If you have ever become flustered or agitated under pressure –  and who hasn’t? – you might want to read the profile of Franz-Joseph (FJ) Miller that was recently published on Inc. Miller is the founder and CEO of the time:matters Group, a “high-stakes logistics company” that prides itself on “perfect delivery, every time.”

Kevin Dunn, who interviewed Miller for his podcast and the article, describes time:matters as “a business dedicated to providing emergency assistance with over 500 destinations in 90 countries to companies like Siemens, Volkswagen and DHL [Express]… delivering everything from jet engines to stem cells under conditions of huge uncertainty.” Obviously, the mandate of this company practically guarantees that stress will be part of every transaction.

So how does Miller avoid the debilitating downsides of the pressure-based anxieties that characterize so many business encounters? Dunn shares a few of Miller’s “secrets,” which include “Create a culture of adaptability, not perfection,” and “Plan to manage. Don’t manage to plan.” A “culture of adaptability” requires flexible team members who are willing and able to change their approaches depending on the circumstances, and adaptability is also the key to “planning to manage” because, as Miller says, “You can’t plan every situation” in advance.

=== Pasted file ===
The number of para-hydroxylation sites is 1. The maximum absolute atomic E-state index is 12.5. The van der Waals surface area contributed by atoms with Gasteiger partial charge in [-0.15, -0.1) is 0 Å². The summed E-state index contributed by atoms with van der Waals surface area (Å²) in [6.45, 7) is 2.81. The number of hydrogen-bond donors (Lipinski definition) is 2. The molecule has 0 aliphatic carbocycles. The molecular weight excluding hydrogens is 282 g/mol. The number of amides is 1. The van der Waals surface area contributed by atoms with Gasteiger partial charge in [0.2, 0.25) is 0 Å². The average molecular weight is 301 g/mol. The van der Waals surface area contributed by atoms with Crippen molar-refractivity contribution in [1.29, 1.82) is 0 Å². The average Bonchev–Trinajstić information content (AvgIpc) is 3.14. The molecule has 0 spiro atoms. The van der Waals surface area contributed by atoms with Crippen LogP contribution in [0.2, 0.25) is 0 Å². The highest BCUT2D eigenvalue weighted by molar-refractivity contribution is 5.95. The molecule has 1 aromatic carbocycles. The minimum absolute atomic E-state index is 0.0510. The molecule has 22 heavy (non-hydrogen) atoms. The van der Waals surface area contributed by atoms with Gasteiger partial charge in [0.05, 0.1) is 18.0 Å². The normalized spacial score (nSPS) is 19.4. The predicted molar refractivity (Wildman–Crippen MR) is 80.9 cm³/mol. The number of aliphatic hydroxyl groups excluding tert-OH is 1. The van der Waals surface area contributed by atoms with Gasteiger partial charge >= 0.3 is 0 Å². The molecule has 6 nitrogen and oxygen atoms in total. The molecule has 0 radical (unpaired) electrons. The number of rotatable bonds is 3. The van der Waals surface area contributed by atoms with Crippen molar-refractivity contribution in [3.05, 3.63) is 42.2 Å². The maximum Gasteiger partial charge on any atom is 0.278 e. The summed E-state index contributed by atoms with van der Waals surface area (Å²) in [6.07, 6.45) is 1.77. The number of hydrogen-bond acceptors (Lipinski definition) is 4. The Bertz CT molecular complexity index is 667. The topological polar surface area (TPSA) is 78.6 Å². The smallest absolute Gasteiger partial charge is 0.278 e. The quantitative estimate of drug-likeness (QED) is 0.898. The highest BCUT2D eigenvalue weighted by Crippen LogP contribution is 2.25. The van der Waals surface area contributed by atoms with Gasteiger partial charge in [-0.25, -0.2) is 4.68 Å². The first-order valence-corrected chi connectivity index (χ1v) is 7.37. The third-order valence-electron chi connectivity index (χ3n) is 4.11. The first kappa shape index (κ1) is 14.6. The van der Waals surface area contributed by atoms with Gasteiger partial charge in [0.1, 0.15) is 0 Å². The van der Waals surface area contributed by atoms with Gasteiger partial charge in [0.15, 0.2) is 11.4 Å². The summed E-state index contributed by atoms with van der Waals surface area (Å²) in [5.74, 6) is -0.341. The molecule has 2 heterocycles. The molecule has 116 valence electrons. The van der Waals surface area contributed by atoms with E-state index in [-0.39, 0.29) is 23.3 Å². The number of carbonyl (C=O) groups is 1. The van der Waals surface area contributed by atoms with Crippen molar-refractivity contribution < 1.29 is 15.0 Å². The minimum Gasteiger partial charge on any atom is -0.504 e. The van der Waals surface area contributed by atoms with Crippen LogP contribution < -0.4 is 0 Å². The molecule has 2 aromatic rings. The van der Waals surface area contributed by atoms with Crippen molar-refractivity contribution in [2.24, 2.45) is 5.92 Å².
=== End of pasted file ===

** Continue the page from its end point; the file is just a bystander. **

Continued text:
Although managing legal matters is very different from delivering spare parts to Moldova on time, the human response – stress – that often accompanies such undertakings is likely to be the same. Check out Miller’s five strategies to see if there is something you can add to your own approach to stress-management.

I invite you to share your thoughts on this or any other matter related to the law, either in the comments section below or directly via email.

 

Law Firm Senior Management Underrepresented at CLOC Conference

Patrick Fuller of Neota Logic

At its second annual conference in Las Vegas in May 2017, the Corporate Legal Operations Consortium (CLOC) offered professional development sessions on a range of topics to more than 1000 attendees – twice the turnout of its first conference, which was held a year ago.